Here in the New River Gorge, our rental cabins were green before green was cool.
I’ve been called a tree huggin’ Hippy. I don’t know about the hippy part, but, yes, I’ve hugged a tree. Okay, many trees. I have also cut them down. It feels great to see it falling right where you had hoped, to hear the thunder as it hits the ground, the back ache from sawing it into lumber, the smell as it is drying in the kiln. The roar of the planer as the board begins to reveals its character and beauty, all the while hoping that our finished piece will do justice to that tree, and stand for as long as or longer than the tree would have if we had not interfered.
Let me explain. Back when we got started we didn’t know that we were building green or being eco-friendly or practicing the triple bottom line. We were just trying to be good neighbors, good stewards and good business people.
Giving back to your community, hiring locally, buying locally and using local materials all makes good sense. And for us, building the cabins to last and be efficient cost more up front. (Building a cabin with full grown trees just inches away from every side is much harder than using a bulldozer to clear a flat spot). If all it takes to make a difference is just a little extra effort, a little extra money, then we’ll continue to do that because it has served us very well so far.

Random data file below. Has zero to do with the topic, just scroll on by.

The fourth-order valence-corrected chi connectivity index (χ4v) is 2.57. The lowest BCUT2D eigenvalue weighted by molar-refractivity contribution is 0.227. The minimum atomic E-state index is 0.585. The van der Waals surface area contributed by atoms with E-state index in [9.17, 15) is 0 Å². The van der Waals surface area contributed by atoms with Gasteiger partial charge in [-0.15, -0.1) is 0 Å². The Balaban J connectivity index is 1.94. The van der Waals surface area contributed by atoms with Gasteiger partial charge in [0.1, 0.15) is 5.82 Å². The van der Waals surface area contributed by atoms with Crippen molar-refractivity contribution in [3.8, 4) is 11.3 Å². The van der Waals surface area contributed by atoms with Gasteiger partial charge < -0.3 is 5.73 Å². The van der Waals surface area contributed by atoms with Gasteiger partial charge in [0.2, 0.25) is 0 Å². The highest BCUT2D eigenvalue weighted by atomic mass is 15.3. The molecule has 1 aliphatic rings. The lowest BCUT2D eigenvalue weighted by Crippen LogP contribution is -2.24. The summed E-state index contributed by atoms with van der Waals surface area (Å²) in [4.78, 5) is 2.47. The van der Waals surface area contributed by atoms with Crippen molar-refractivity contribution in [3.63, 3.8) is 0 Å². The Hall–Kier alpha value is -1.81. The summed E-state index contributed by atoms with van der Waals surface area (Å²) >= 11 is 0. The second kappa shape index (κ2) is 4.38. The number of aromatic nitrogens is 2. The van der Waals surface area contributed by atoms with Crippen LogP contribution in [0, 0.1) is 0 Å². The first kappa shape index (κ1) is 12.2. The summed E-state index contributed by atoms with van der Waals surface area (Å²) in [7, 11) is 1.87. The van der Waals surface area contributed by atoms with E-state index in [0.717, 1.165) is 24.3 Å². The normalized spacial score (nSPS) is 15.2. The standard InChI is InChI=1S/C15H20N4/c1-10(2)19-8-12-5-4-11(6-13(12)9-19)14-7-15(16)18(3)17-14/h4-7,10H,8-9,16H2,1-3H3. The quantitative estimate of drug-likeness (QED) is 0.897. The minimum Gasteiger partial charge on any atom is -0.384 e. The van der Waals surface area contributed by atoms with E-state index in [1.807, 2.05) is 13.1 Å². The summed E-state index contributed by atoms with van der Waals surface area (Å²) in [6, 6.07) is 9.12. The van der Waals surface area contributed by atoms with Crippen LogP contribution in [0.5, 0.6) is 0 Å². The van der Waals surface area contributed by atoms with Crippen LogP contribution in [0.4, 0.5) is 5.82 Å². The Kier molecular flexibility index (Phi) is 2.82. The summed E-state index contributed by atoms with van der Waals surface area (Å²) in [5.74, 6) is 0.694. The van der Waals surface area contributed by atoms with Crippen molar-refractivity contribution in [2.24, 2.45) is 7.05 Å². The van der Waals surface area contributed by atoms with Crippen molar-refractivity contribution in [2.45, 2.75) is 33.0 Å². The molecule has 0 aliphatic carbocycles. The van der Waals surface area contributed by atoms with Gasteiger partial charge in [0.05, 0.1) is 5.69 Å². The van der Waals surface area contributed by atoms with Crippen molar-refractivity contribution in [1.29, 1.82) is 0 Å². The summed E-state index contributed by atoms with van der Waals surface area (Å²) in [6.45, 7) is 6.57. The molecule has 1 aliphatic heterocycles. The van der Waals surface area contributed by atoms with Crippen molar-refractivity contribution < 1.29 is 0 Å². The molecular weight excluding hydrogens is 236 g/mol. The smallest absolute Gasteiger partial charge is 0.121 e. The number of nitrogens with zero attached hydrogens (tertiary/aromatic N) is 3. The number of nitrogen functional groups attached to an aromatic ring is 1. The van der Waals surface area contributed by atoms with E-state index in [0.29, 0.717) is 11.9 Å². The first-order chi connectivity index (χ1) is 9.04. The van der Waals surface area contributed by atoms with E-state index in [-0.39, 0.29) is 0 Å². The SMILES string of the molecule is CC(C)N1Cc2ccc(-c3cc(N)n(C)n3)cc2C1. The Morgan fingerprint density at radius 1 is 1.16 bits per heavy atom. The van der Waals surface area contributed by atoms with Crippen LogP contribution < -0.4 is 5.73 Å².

I’ve wondered, though: can you be green while you are soaking in a hot tub, with the A/C on and the Game on the Satellite? Not totally. I’d like to put a pile of coal on our property to show how much coal it takes to make an average guest happy at Opossum Creek Retreat. It’s a big pile, I bet.
I guess the point is we’re trying to make a smaller foot print and maybe you’ll see that you can do it, to and still have all the comforts of home and then some. So, we’re glad to be a part of this “new movement” and will continue to be good neighbors, good stewards, and hope to make some good friends along the way.
Yes, I hug trees.